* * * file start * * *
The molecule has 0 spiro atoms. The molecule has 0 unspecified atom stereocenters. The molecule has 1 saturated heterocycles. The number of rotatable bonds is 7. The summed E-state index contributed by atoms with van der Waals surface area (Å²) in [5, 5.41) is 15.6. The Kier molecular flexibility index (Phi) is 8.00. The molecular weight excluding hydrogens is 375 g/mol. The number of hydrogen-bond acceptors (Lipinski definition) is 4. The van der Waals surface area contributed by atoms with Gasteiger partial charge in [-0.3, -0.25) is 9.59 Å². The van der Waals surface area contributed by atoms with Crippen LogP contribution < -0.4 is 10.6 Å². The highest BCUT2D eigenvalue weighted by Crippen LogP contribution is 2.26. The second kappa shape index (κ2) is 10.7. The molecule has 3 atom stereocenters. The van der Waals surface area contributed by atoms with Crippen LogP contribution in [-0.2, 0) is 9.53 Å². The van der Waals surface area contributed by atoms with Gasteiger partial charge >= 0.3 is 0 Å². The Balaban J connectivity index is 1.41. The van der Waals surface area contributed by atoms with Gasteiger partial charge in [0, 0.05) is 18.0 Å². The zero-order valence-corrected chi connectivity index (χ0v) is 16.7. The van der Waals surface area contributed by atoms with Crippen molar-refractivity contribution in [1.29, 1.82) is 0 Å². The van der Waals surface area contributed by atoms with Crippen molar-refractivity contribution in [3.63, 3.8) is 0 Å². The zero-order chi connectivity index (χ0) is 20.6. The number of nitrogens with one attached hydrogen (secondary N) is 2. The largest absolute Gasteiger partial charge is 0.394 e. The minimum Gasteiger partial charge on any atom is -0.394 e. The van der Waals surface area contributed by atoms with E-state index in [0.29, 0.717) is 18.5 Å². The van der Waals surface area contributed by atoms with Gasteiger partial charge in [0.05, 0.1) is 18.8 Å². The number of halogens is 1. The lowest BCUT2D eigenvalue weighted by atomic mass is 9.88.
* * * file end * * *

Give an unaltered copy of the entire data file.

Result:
The molecule has 0 spiro atoms. The molecule has 0 unspecified atom stereocenters. The molecule has 1 saturated heterocycles. The number of rotatable bonds is 7. The summed E-state index contributed by atoms with van der Waals surface area (Å²) in [5, 5.41) is 15.6. The Kier molecular flexibility index (Phi) is 8.00. The molecular weight excluding hydrogens is 375 g/mol. The number of hydrogen-bond acceptors (Lipinski definition) is 4. The van der Waals surface area contributed by atoms with Gasteiger partial charge in [-0.3, -0.25) is 9.59 Å². The van der Waals surface area contributed by atoms with Crippen LogP contribution < -0.4 is 10.6 Å². The highest BCUT2D eigenvalue weighted by Crippen LogP contribution is 2.26. The second kappa shape index (κ2) is 10.7. The molecule has 3 atom stereocenters. The van der Waals surface area contributed by atoms with Crippen LogP contribution in [-0.2, 0) is 9.53 Å². The van der Waals surface area contributed by atoms with Gasteiger partial charge >= 0.3 is 0 Å². The Balaban J connectivity index is 1.41. The van der Waals surface area contributed by atoms with Gasteiger partial charge in [0, 0.05) is 18.0 Å². The zero-order valence-corrected chi connectivity index (χ0v) is 16.7. The van der Waals surface area contributed by atoms with Crippen molar-refractivity contribution in [1.29, 1.82) is 0 Å². The van der Waals surface area contributed by atoms with Crippen molar-refractivity contribution in [3.63, 3.8) is 0 Å². The zero-order chi connectivity index (χ0) is 20.6. The number of nitrogens with one attached hydrogen (secondary N) is 2. The largest absolute Gasteiger partial charge is 0.394 e. The minimum Gasteiger partial charge on any atom is -0.394 e. The van der Waals surface area contributed by atoms with E-state index in [0.29, 0.717) is 18.5 Å². The van der Waals surface area contributed by atoms with Gasteiger partial charge in [0.05, 0.1) is 18.8 Å². The number of halogens is 1. The lowest BCUT2D eigenvalue weighted by atomic mass is 9.88.